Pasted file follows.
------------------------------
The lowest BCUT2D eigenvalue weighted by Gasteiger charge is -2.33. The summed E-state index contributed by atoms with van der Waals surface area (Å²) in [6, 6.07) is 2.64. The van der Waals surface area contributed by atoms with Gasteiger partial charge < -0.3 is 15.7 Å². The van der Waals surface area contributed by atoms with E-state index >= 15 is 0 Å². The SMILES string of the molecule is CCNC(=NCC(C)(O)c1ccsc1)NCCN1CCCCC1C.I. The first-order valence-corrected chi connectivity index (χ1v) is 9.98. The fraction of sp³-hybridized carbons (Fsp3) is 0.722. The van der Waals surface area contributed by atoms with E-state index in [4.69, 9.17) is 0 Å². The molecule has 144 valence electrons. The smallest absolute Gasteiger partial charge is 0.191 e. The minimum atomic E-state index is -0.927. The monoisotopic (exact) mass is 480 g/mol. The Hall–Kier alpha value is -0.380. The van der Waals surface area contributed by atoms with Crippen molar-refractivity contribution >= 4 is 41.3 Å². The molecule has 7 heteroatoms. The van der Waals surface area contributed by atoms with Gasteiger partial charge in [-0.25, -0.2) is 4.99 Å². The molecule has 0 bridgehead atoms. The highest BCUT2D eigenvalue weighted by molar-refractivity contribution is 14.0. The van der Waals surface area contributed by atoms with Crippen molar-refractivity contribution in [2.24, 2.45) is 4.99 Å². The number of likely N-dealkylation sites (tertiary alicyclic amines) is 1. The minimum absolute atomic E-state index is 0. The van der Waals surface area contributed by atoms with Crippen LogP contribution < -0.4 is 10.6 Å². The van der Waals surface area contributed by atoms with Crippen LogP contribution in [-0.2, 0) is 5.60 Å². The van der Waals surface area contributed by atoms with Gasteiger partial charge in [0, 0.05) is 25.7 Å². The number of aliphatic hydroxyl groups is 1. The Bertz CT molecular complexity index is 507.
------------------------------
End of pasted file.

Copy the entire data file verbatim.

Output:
The lowest BCUT2D eigenvalue weighted by Gasteiger charge is -2.33. The summed E-state index contributed by atoms with van der Waals surface area (Å²) in [6, 6.07) is 2.64. The van der Waals surface area contributed by atoms with Gasteiger partial charge < -0.3 is 15.7 Å². The van der Waals surface area contributed by atoms with E-state index >= 15 is 0 Å². The SMILES string of the molecule is CCNC(=NCC(C)(O)c1ccsc1)NCCN1CCCCC1C.I. The first-order valence-corrected chi connectivity index (χ1v) is 9.98. The fraction of sp³-hybridized carbons (Fsp3) is 0.722. The van der Waals surface area contributed by atoms with E-state index in [4.69, 9.17) is 0 Å². The molecule has 144 valence electrons. The smallest absolute Gasteiger partial charge is 0.191 e. The minimum atomic E-state index is -0.927. The monoisotopic (exact) mass is 480 g/mol. The Hall–Kier alpha value is -0.380. The van der Waals surface area contributed by atoms with Crippen molar-refractivity contribution >= 4 is 41.3 Å². The molecule has 7 heteroatoms. The van der Waals surface area contributed by atoms with Gasteiger partial charge in [-0.25, -0.2) is 4.99 Å². The molecule has 0 bridgehead atoms. The highest BCUT2D eigenvalue weighted by molar-refractivity contribution is 14.0. The van der Waals surface area contributed by atoms with Crippen molar-refractivity contribution in [2.24, 2.45) is 4.99 Å². The number of likely N-dealkylation sites (tertiary alicyclic amines) is 1. The minimum absolute atomic E-state index is 0. The van der Waals surface area contributed by atoms with Crippen LogP contribution < -0.4 is 10.6 Å². The van der Waals surface area contributed by atoms with Crippen LogP contribution in [-0.2, 0) is 5.60 Å². The van der Waals surface area contributed by atoms with Gasteiger partial charge in [0, 0.05) is 25.7 Å². The number of aliphatic hydroxyl groups is 1. The Bertz CT molecular complexity index is 507.